How to Write a Rejection Slip

written by Christopher Miller

With publishing’s gatekeepers now comprising the bulk of short fictions’ readership, I think it reasonable to say that for every story read at least one rejection slip is also read. The rare instances in which writers’ stories are not rejected and to some degree published and possibly read by others are offset by writers’ publishing their rejection slips on public blogs and forums and disseminating them in emails. Similarly, publishers’ returning the same rejection slip to many writers is offset by writers submitting the same story to many publishers. So even ignoring that rejection slips, unlike the stories that inspired them, are almost always read in their entirety, taken to heart and remembered, it all more than cancels out. Ergo rejection slips are the most widely and attentively read short literary genre.

And while there’s a humongous amount of material available on how to write good short stories and also a lot of information on reading (i.e. coping with) rejection slips,which may be summarized as 1) consider that you might be a shitty writer who will improve, 2) consider that the rejecter is an imbecile and/or pandering to an imbecilic demographic, and 3) don’t include return postage on your SASE, or, in the case of email submissions, flag the “sent to” address as spam,nowhere (in my full minute of research) did I find anything on writing good rejection slips. So, as always and without further ado, here are my rules:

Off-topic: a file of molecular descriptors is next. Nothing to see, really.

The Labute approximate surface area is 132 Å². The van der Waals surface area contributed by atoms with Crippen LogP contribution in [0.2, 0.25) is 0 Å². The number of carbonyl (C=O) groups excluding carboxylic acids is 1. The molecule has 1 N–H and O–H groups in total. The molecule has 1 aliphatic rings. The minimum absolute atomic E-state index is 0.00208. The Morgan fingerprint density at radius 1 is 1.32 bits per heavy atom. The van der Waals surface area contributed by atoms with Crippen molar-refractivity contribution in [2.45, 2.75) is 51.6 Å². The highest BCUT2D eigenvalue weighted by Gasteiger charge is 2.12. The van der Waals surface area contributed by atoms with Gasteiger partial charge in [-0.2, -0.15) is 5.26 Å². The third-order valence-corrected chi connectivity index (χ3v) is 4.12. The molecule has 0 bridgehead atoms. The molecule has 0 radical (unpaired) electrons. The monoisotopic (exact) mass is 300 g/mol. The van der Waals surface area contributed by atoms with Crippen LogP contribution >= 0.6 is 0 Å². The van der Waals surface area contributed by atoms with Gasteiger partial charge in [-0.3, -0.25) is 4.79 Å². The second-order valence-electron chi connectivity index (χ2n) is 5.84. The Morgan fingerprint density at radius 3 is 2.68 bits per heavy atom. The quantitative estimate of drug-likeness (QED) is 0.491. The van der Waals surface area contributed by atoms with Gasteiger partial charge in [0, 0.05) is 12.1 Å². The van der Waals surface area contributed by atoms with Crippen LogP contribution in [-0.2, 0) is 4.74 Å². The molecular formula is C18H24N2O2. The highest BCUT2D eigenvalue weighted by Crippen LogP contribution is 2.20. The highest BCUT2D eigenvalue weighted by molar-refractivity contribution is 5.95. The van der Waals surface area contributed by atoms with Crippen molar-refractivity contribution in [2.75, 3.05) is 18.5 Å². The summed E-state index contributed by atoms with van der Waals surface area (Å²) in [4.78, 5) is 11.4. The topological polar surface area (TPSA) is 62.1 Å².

1. Never write “keep writing” in a rejection slip. This is particularly irksome as the slip’s closing sentiment and even more so when followed by an exclamation mark. Your reader is already disappointed and doesn’t need the implication that your passing on the piece might constitute a reason to stop writing. In other words, this generic and ingenuous “chin up” just makes readers want to punch you in the face. It is beyond your rejection slip’s scope to provide personal or career counseling.

2. Never critique work you are rejecting. It just makes you look stupid, even when you’re right, which usually you are not. It is beyond your rejection slip’s scope to teach creative writing.

3. Never say a piece is “not right” for you. This rule may be excepted if you actually really did like the submission but have had all your creative joie de vivre and artistic license crushed out of you by having to cater to the dreary formula upon which your publication is based and you can convey this in some credible way. Similarly, unless you can say who, do not point out that someone else might like it. The reader would not have sent you the piece if they didn’t like it. The same rules of concision that apply to all writing apply to rejection slips. Be specific. Avoid stating the obvious.